I am concerned about what these regulations reveal about pressures within the Department for Transport. Its defence to the Secondary Legislation Scrutiny Committee’s criticism of its Explanatory Memoranda, and the delays in bringing forth this legislation, was that it has to make “prioritisation decisions” regarding regulation. In the light of these constraints, it is worrying that the department also faces additional programmes that will create challenges for it—for example, those imposed by the revocation of EU law Bill, shortly to be an Act. On top of this, there is the general aviation change programme, which now faces its own 25% reduction in resources—I am told that the amount of money allocated to the CAA for that programme has been reduced by 25%—so can the Minister explain why the funding has been cut? Can she explain whether the Government intend to pursue this programme, despite the cut in funding?

Overall, there is huge public concern about basic day-to-day issues that are crying out for legislation in relation to transport. There is technological change and challenge—for example, with issues like e-scooters and e-bikes, which desperately need regulation. There is also a crisis in our railways, which urgently need legislation to create Great British Railways. I am concerned that the Government are pursuing policies such as the reform of private flying while they tell us that they have no parliamentary time in their programme for such day-to-day issues as the state of the railways and the reform of train fares. So my purpose in laying this regret Motion was to give the Minister the opportunity to explain to us why there are delays in aviation legislation now and why there are such huge pressures within the department in terms of prioritising the various strands of its activity, specifically its legislative activity.

I rise again in this crowded Chamber to discuss a transport issue. This sort of debate should be divided into two. Let us first look at the instrument itself, rather than the problems with getting it here. Civil aviation in general is really quite safe. The very sad interruption to that general trend was of course with the Boeing 737 MAX, but, otherwise, the trends have been quite positive. This is based on a mechanism: the Chicago convention and the ICAO processes. I knew this was quite old, but I looked it up and saw that the convention was signed by 52 nations before the end of the Second World War, on 7 December 1944. It became legal, if that is the right term—I do not do conventions often—or rather it came into force, on 4 April 1947.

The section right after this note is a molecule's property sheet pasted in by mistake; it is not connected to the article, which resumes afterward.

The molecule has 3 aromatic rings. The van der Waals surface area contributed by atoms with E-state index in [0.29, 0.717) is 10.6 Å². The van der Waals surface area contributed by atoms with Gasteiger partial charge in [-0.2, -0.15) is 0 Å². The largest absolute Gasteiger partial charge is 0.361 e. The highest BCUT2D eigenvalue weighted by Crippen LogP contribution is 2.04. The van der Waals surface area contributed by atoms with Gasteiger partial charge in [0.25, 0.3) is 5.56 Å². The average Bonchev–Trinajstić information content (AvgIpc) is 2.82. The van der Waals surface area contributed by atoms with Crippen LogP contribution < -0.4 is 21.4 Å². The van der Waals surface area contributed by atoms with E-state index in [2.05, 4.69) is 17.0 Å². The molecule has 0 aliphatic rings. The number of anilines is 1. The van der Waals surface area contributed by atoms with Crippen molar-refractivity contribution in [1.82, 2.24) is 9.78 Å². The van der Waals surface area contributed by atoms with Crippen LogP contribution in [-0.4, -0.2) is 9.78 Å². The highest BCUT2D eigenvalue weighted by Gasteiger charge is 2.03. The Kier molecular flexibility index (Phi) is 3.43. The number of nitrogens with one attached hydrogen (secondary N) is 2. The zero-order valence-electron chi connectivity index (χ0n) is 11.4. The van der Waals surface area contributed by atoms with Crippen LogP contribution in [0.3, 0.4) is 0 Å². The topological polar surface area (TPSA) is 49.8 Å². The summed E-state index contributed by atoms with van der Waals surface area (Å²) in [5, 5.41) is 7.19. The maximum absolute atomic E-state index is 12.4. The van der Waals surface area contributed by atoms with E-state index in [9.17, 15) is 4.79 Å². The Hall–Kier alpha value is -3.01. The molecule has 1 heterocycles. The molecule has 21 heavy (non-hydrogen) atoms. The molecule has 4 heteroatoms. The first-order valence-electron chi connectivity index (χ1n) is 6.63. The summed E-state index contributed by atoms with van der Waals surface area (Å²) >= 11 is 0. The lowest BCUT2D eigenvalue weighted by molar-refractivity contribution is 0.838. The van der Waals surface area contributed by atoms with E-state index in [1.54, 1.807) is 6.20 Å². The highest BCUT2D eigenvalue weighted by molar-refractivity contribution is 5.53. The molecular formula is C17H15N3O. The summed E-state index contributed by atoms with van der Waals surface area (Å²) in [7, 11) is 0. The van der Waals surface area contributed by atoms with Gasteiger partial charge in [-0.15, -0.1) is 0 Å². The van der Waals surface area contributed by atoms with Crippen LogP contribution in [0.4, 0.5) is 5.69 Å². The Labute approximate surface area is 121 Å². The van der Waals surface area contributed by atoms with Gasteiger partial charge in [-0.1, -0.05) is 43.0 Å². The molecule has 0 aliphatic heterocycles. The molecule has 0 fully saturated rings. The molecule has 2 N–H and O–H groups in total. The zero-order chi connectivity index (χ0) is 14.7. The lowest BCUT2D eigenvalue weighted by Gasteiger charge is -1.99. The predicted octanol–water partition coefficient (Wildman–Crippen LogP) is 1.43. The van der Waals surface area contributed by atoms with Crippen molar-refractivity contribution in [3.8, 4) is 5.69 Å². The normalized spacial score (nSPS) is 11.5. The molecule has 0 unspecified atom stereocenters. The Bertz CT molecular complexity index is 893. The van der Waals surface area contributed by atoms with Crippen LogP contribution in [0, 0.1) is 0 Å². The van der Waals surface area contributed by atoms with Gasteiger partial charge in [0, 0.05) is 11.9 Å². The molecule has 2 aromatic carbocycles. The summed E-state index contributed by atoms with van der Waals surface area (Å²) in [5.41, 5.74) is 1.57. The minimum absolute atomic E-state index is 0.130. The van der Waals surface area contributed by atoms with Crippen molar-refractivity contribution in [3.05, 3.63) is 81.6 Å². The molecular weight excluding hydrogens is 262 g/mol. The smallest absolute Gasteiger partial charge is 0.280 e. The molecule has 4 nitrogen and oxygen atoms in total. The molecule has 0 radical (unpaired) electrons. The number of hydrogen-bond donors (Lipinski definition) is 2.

It is a sort of treaty obligation, but it is a bit looser in being a convention. In practice, the industry, over the years, has understood the value of behaving together. So most significant aviation nations in Europe, one way or another, through the European system, sought to achieve harmonisation with the ICAO regulations of the time. It seems to me, reading through the material, that the essence is one of delay. I think that was the point made by the noble Baroness, Lady Randerson. The test, to some extent, has to be: what is the significance of the delay, particularly with respect to safety?

As I read the instrument—in fact, I would not claim to be so industrious as having read the instrument; it is more realistic to say as far as I have read the repeated Explanatory Memorandums—there are four measures in this: two principally on safety management systems and a few minor modifications, and two on pilot licensing, glider or sailplane licensing and balloon licensing.

Safety management systems are a good thing. It is not trivial to adopt a safety management system approach; it is a culture system in many ways. It is about working in anticipation and getting the right management processes in the right place, et cetera. The time to get them right is quite significant, so the delays are necessary. For the new regulations, you are looking at: what is the safety position of the current situation compared with the legacy regulations? How much safer or more efficient will new regulations be?

Sometimes when people are arguing for change and improvement they forget the risks of transition. Here, we are working in an environment where the legacy systems are pretty good. There is a significant risk, should the transition be accelerated beyond that which the CAA, on the one hand, and the industry, on the other, can cope with. Similarly, the pilot reforms also make sense, but, once again, changing from the legacy systems to a rationalised approach should also improve safety.

Transition involves risk, so extending to optimise it also makes sense. Therefore, starting from where we are now, the SI is a good thing. However, the part of the noble Baroness’s argument that I sympathise with is that, had this work started sooner and had it been handled more effectively, the net safety would have been higher. I think that this is the essence of the concern about the regulation.

The other area that concerns me about the essence of the process as a negative resolution is the extent to which the Explanatory Memorandum is able to let lay people—namely, people who do not have expertise in this area—sensibly participate. That is rather nicely summed up by the Minister herself in her correspondence with the Secondary Legislation Scrutiny Committee: